Yupo

The Living Force
FOTCM Member
I checked on my canned water with the silicone rings. They failed at a rate of 50% after about a month. These rings were not made for this purpose, but I thought it worth a try. Also, my metal lids had been gently used before. I think I'll stick with the Tattler lids. They work pretty well. My only issue is being able to taste the rubber in the food.
 

thorbiorn

The Living Force
FOTCM Member
Canning meat is not the same as canning berries, but some berries have good properties. This year I have collected elderberries and made a kind of syrup. What was nice was that the pollinating insects had done a quick job this year, and uniformly ripe berries were easy to find.

Elderberries, I have done before, but now have I tried Sorbus aucuparia, in English known as rowan.
440px-Sorbus_aucuparia_fruit_comparison.jpg

The Wiki has:
Fruit and foliage of S. aucuparia have been used by humans in the creation of dishes and beverages, as a folk medicine, and as fodder for livestock.
The fruit of S. aucuparia were used in the past to lure and catch birds. To humans, the fruit are bitter, astringent, laxative, diuretic and a cholagogue. They have vitamin C, so they prevent scurvy, but the parasorbic acid irritates the gastric mucosa.[24][34] Pharmacist Mannfried Pahlow wrote that he doubted the toxicity of the fruit but advised against consuming large amounts.[48] The fruit contain sorbitol, which can be used as a sugar substitute by diabetics, but its production is no longer relevant.[49] Sorbus aucuparia fruits have been used in the traditional Austrian medicine internally (as tea, syrup, jelly or liqueur) for treatment of disorders of the respiratory tract, fever, infections, colds, flu, rheumatism and gout.[50]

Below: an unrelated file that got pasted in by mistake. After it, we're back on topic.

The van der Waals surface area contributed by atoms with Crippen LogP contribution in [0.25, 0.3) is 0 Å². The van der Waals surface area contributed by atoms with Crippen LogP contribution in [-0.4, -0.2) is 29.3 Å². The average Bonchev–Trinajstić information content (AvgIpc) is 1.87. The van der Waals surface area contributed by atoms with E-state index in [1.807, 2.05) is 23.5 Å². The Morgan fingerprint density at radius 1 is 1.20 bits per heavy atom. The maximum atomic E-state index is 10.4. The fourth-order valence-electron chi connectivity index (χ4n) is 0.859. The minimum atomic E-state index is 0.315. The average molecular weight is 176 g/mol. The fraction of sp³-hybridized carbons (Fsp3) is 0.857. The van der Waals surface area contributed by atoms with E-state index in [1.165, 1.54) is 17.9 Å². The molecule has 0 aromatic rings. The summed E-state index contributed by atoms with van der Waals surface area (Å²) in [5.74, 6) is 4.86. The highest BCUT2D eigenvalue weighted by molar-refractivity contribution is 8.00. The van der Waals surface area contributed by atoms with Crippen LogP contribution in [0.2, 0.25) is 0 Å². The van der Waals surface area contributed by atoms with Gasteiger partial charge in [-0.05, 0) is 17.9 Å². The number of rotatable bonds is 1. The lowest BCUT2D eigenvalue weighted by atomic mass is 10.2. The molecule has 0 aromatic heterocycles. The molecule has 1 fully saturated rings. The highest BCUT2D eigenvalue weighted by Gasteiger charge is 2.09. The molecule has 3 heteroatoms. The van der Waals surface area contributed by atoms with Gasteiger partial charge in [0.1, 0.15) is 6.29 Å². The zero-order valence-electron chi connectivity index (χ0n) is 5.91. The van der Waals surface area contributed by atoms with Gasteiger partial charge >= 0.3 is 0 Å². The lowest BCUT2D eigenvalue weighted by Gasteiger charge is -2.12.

Fresh fruit are usually not tasty, but they can be debittered and made into compote, jelly, jam, a tangy syrup, a tart chutney, or juice, as well as wine and liqueur, or used for tea or to make flour.[24][51][52] Fruit are served as a side dish to lamb or game.[33] Debittering can be accomplished by freezing, cooking, or drying, which degrades the parasorbic acid.[48][52] The fruit are red colored in August but usually only harvested in October after the first frost by cutting the corymbs.[26][53] The robust qualities of S. aucuparia make it a source for fruit in harsh mountain climate and Maria Theresa, ruler of the Habsburg Monarchy, recommended the planting of the species in 1779.[33]
Just like the elderberry, the rovan it is a very generous trees, and grows wild across all of Euroasia, as the seeds are carried around by the birds and grows easily.

The berries are cleaned and boiled with water and sugar, or that is what I did. Many books, like the Wiki, recommend freezing them first before boiling, but the bitterness is also removed by heating. My batch went in the pot and stayed way longer than the recipe suggested, and an hour or more later there was a sugary, dark-orange-brown syrup, surprisingly tasty. One can add some chemical to aid preservation, but if it is very sweet, it is hardly needed, so I skipped it. At the end, I tried to find out what would happen if I added a pinch of sodium bicarbonate. It started to bubble, so it must be acidic, but the acidity also helps to conserve the product and that is of course what is desired, though enough sugar ought to be able to compensate for that too.
 

cinnamon

Jedi
I knocked out my first two batches with canning over the weekend:

1st - Belgian beef stew:

E_qLuHfXoAwUX_S.jpg

2nd - Bolognese:

E_rmE1DWEAEHmxZ.jpg